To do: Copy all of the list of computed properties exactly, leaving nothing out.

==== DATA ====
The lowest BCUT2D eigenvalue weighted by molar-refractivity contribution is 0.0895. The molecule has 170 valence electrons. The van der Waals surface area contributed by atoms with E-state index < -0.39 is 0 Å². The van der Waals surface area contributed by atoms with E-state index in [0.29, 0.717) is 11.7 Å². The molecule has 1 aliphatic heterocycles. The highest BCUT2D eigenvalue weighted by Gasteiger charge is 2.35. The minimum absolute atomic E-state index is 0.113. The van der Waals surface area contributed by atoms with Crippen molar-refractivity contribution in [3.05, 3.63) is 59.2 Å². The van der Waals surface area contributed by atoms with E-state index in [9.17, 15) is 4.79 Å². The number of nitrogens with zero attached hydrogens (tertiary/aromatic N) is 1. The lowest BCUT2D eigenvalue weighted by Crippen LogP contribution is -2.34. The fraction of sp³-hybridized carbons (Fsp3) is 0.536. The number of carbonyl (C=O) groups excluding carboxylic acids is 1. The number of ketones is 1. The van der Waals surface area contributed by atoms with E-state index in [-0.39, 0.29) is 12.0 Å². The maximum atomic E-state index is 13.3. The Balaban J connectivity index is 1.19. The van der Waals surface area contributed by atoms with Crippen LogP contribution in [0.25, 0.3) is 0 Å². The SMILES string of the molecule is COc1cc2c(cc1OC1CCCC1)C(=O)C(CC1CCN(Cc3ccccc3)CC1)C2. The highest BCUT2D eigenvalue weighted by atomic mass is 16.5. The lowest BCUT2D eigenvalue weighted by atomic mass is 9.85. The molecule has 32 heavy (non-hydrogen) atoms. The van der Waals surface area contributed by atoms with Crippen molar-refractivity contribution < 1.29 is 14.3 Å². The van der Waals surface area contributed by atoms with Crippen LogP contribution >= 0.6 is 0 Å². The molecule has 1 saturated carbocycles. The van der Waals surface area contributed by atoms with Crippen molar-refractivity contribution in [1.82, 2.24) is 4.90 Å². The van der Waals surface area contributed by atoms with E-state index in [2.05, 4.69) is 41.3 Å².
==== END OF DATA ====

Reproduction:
The lowest BCUT2D eigenvalue weighted by molar-refractivity contribution is 0.0895. The molecule has 170 valence electrons. The van der Waals surface area contributed by atoms with E-state index < -0.39 is 0 Å². The van der Waals surface area contributed by atoms with E-state index in [0.29, 0.717) is 11.7 Å². The molecule has 1 aliphatic heterocycles. The highest BCUT2D eigenvalue weighted by Gasteiger charge is 2.35. The minimum absolute atomic E-state index is 0.113. The van der Waals surface area contributed by atoms with Crippen molar-refractivity contribution in [3.05, 3.63) is 59.2 Å². The van der Waals surface area contributed by atoms with E-state index in [9.17, 15) is 4.79 Å². The number of nitrogens with zero attached hydrogens (tertiary/aromatic N) is 1. The lowest BCUT2D eigenvalue weighted by Crippen LogP contribution is -2.34. The fraction of sp³-hybridized carbons (Fsp3) is 0.536. The number of carbonyl (C=O) groups excluding carboxylic acids is 1. The number of ketones is 1. The van der Waals surface area contributed by atoms with E-state index in [-0.39, 0.29) is 12.0 Å². The maximum atomic E-state index is 13.3. The Balaban J connectivity index is 1.19. The van der Waals surface area contributed by atoms with Crippen LogP contribution in [0.25, 0.3) is 0 Å². The SMILES string of the molecule is COc1cc2c(cc1OC1CCCC1)C(=O)C(CC1CCN(Cc3ccccc3)CC1)C2. The highest BCUT2D eigenvalue weighted by atomic mass is 16.5. The lowest BCUT2D eigenvalue weighted by atomic mass is 9.85. The molecule has 32 heavy (non-hydrogen) atoms. The van der Waals surface area contributed by atoms with Crippen molar-refractivity contribution < 1.29 is 14.3 Å². The van der Waals surface area contributed by atoms with Crippen LogP contribution >= 0.6 is 0 Å². The molecule has 1 saturated carbocycles. The van der Waals surface area contributed by atoms with Crippen molar-refractivity contribution in [1.82, 2.24) is 4.90 Å². The van der Waals surface area contributed by atoms with E-state index in [2.05, 4.69) is 41.3 Å².